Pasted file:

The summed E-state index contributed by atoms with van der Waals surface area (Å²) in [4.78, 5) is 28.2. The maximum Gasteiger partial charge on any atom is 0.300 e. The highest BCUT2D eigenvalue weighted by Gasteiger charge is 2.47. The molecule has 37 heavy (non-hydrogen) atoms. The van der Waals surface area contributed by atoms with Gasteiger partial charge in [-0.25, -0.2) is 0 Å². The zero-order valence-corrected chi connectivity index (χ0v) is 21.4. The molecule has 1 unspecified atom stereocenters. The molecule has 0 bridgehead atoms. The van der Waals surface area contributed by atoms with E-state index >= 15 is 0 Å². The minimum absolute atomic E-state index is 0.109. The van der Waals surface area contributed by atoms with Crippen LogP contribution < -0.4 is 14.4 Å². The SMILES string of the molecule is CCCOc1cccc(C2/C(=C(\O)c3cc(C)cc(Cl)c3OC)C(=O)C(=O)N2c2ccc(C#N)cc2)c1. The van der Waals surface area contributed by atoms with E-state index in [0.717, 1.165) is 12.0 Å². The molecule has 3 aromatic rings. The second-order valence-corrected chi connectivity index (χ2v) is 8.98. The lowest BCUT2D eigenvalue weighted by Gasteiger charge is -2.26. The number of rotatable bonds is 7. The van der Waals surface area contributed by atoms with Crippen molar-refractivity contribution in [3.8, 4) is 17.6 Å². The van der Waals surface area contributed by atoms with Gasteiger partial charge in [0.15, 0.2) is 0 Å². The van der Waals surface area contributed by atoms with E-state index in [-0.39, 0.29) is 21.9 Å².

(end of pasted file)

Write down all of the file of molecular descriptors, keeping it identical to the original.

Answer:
The summed E-state index contributed by atoms with van der Waals surface area (Å²) in [4.78, 5) is 28.2. The maximum Gasteiger partial charge on any atom is 0.300 e. The highest BCUT2D eigenvalue weighted by Gasteiger charge is 2.47. The molecule has 37 heavy (non-hydrogen) atoms. The van der Waals surface area contributed by atoms with Gasteiger partial charge in [-0.25, -0.2) is 0 Å². The zero-order valence-corrected chi connectivity index (χ0v) is 21.4. The molecule has 1 unspecified atom stereocenters. The molecule has 0 bridgehead atoms. The van der Waals surface area contributed by atoms with E-state index >= 15 is 0 Å². The minimum absolute atomic E-state index is 0.109. The van der Waals surface area contributed by atoms with Crippen LogP contribution < -0.4 is 14.4 Å². The SMILES string of the molecule is CCCOc1cccc(C2/C(=C(\O)c3cc(C)cc(Cl)c3OC)C(=O)C(=O)N2c2ccc(C#N)cc2)c1. The van der Waals surface area contributed by atoms with E-state index in [0.717, 1.165) is 12.0 Å². The molecule has 3 aromatic rings. The second-order valence-corrected chi connectivity index (χ2v) is 8.98. The lowest BCUT2D eigenvalue weighted by Gasteiger charge is -2.26. The number of rotatable bonds is 7. The van der Waals surface area contributed by atoms with Crippen molar-refractivity contribution in [3.8, 4) is 17.6 Å². The van der Waals surface area contributed by atoms with Gasteiger partial charge in [0.15, 0.2) is 0 Å². The van der Waals surface area contributed by atoms with E-state index in [-0.39, 0.29) is 21.9 Å².